Concerns raised about Sen. Barack Obama's relationship with Palestinian-American Professor Rashid Khalidi have prompted critics of Sen. John McCain to try to link him to Khalidi as well.
A reporter for the liberal Huffington Post Web site noted that the International Republican Institute (IRI) during the 1990s gave grants to a Palestinian think tank, which Khalidi co-founded. McCain became chairman of the IRI's board of directors in 1993.
The Huffington Post's Seth Colter Walls pointed to a 1998 IRI tax return that showed the institute gave a grant of a little under $500,000 to what Walls calls "Khalidi's Center for Palestinian Research and Studies" (CPRS).
"The guilt-by-association game burns John McCain as well," wrote Walls, who was critical of attempts by McCain supporters to draw connections between Obama and the pro-PLO Khalidi, who holds a prominent professorship at Columbia University.
The McCain campaign wants the Los Angeles Times to make available a videotape it has, purportedly showing Obama speaking warmly and personally about Khalidi at an event in the professor's honor five years ago. The paper says it promised the source of the tape not to release it.
Walls described the links between Obama and Khalidi – whom he called "an outspoken advocate for Palestinian rights" – as "rather tenuous."
The now-defunct CPRS was established in Nablus in 1993, the year the Oslo Accords launched Palestinian self-rule in parts of the West Bank and the Gaza Strip. One of its seven founding trustees was Khalidi, who served as an advisor to the Palestinian delegation at the peace talks leading to the Oslo agreement and was at the time a professor of Middle East history at the University of Chicago.
According to archived versions of the CPRS' non-operational Web site, the IRI was one of 14 international funders. Other included the National Endowment for Democracy, the Ford Foundation, the Rockerfeller Foundation, the Canada Fund and the Mennonite Committee.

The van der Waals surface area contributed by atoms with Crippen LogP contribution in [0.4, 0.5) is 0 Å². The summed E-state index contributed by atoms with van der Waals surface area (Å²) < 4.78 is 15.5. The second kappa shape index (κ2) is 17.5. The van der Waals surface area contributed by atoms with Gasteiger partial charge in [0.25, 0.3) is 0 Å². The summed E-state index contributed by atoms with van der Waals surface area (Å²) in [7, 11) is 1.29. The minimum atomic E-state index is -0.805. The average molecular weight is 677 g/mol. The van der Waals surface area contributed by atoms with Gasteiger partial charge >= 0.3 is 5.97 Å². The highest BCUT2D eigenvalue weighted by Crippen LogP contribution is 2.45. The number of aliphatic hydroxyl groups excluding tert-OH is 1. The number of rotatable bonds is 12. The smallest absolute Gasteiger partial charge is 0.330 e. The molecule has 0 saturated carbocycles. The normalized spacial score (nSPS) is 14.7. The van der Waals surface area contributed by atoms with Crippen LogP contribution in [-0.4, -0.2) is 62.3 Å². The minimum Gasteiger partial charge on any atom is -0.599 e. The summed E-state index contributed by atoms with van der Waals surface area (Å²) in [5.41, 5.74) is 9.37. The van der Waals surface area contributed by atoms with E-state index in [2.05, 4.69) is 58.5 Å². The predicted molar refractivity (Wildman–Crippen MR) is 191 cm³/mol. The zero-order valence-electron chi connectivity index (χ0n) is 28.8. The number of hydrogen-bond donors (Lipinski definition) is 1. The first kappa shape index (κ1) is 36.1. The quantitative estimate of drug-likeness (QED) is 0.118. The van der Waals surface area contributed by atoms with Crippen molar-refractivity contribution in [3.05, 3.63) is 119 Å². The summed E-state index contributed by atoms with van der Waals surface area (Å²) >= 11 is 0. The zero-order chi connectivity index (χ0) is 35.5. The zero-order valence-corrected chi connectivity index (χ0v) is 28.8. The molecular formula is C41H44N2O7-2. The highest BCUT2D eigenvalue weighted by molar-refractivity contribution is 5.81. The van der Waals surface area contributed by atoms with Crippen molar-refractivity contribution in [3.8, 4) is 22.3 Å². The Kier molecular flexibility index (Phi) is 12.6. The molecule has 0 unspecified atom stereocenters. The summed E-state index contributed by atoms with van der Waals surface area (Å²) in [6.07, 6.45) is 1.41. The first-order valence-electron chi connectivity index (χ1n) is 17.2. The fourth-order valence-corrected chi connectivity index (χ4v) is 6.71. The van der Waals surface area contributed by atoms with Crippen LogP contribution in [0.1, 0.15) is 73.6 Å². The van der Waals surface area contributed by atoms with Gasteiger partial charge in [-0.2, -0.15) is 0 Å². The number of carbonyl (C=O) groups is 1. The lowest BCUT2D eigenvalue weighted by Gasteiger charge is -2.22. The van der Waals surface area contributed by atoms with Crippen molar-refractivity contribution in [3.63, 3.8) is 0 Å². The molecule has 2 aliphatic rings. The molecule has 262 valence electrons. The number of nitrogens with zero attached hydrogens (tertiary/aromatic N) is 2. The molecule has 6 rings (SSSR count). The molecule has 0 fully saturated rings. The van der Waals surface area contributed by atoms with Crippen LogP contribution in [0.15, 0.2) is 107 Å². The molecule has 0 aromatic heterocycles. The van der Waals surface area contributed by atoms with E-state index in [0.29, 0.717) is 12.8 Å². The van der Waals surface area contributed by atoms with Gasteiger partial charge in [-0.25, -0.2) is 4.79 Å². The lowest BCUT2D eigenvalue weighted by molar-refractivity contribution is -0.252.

The IRI, a body with a stated goal of promoting democracy worldwide, issued a statement Wednesday reacting to the claims. It confirmed giving grants to the CPRS during the 1990s for polling to measure support for the peace process and political groups in the self-rule areas.
"At that time no other organization could credibly conduct polling in the West Bank/Gaza," IRI said.
The institute said it did not at the time conduct background checks of grantees' founders, although it "did on a number of occasions vet CPRS as an organization, including, as was our custom, with the Israeli government, and we were given no cause for concern."
"We do not recall any contact between Mr. Khalidi and IRI, and there is no evidence that Mr. Khalidi benefited in any way from IRI's grants."
The CPRS was headed by Khalil Shikaki, a leading Palestinian pollster. In 1999 Shikaki took flak from Yasser Arafat's Palestinian Authority for a Council on Foreign Relations-sponsored report on corruption. In response he reportedly shut down the institute and reopened it under the name Palestinian Center for Policy and Survey Research (PSR) in Ramallah, where it continues to operate.
It is unclear how big a role Khalidi played in the CPRS. A Nexis major world newspaper search of "Rashid Khalidi" and "Center for Palestinian Research and Studies" for 1993-2000 – the period of the CPRS' existence – brings up no records. A search of "Khalil Shikaki" and "Center for Palestinian Research and Studies" delivers 25 news reports.
Attempts to reach Khalidi and Shikaki for comment were unsuccessful.